The purpose of this paper is to investigate the functionality and main results of the ImmoRisk tool. The aim of the project of the Federal Ministry for Transport, Building and Urban Development (BMVBS), in corporation with the Federal Institute for Research on Building, Urban Affairs and Spatial Development (BBSR), was to develop a user-friendly tool that provides a sound basis with respect to the risk situation caused by extreme weather events.
The tool calculates the annual expected losses (AEL) for different types of extreme weather hazard and the damage rate as the proportion of AEL on building value, based on a trinomial approach: natural hazard, vulnerability and the value of the property.
The paper provides property-specific risk profiles of both the present and future risk situation caused by various extreme weather events.
The approach described in the paper can serve as a model for the realization of subsequent tools in further countries bound with other climatic risks.
The real estate industry is affected by a significant rise in monetary damages caused by extreme weather events. Accordingly, the approach is suitable for implementation in the companies’ real estate risk management systems.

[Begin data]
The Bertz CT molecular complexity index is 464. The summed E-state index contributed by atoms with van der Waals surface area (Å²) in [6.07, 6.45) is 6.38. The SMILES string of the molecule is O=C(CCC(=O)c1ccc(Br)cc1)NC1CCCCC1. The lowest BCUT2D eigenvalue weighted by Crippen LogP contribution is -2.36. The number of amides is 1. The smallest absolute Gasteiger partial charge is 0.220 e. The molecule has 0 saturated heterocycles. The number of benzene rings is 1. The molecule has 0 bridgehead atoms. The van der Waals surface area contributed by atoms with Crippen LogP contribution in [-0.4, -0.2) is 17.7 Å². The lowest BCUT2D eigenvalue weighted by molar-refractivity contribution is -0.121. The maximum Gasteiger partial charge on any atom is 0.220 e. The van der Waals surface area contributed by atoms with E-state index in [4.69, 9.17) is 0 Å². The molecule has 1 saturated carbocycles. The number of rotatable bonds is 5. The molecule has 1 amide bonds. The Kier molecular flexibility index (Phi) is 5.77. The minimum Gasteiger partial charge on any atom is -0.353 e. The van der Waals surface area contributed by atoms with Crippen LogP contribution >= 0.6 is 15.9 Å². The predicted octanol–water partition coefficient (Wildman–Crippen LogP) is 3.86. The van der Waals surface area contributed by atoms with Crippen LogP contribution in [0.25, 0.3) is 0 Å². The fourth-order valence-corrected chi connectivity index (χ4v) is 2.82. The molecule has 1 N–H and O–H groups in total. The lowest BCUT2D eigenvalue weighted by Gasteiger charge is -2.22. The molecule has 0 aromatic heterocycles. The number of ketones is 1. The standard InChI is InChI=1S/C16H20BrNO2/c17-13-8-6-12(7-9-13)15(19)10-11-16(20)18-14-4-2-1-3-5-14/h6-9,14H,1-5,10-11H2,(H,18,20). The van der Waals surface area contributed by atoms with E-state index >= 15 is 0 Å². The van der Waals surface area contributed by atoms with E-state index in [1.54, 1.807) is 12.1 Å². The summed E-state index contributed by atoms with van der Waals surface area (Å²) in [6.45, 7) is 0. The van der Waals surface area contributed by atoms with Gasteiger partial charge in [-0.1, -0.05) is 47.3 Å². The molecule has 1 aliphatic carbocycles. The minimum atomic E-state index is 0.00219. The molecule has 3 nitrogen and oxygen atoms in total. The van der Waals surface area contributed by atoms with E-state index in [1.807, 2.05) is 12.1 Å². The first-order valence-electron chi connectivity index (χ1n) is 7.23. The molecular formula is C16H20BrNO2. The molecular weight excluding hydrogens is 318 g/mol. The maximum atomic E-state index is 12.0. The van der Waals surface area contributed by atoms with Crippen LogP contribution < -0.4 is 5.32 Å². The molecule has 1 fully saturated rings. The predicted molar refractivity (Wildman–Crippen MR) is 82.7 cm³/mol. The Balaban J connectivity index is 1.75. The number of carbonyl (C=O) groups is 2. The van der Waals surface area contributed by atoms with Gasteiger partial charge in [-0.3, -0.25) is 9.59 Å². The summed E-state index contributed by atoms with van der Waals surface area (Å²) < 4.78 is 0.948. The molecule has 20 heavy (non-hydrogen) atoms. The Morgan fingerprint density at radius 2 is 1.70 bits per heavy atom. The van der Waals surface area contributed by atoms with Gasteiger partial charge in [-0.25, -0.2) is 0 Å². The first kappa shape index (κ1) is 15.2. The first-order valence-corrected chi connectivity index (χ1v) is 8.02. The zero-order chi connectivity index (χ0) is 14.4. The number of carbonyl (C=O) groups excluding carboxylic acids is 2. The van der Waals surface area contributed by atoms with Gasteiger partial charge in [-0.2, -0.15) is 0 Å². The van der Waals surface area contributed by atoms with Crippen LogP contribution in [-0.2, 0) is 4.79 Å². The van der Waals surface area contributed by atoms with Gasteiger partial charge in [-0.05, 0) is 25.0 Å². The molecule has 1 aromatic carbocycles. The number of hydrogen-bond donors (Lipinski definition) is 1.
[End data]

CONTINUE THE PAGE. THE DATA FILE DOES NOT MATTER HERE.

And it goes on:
The tool offers homeowners a profound basis for investment decisions with regard to adaptation measures.
The approach pioneers fourfold: first, by meeting the needs of the housing and real estate industry based on a trinomial approach; second, by using a property-specific bottom-up approach; third, by offering both a comprehensive risk assessment of the hazards storms, flood and hailstorm and finally, by providing results with respect to the future climatic risk situation.
The authors are grateful to Ute Birk and Tobias Held from the Federal Institute for Research on Building, Urban Affairs and Spatial Development (BBSR) for initiating and supporting the ImmoRisk project, Guido Halbig, Bruno Merz, Marita Roos and Martin Vaché and the members of the steering committee for their scientific support, the German Weather Service (DWD), the German Research Centre for Geosciences (GFZ), the Karlsruhe Institute of Technology (KIT) and companies of the insurance industry for providing the crucial data set. They also express their appreciation to Marcelo Cajias and Peter Geiger for their valuable research assistance, Brian Bloch for his comprehensive editing of the manuscript, several conference audiences for helpful advices. The authors received funding from the German Society of Property Researchers (gif) and the Vielberth Foundation. They express their gratitude for this financial support.
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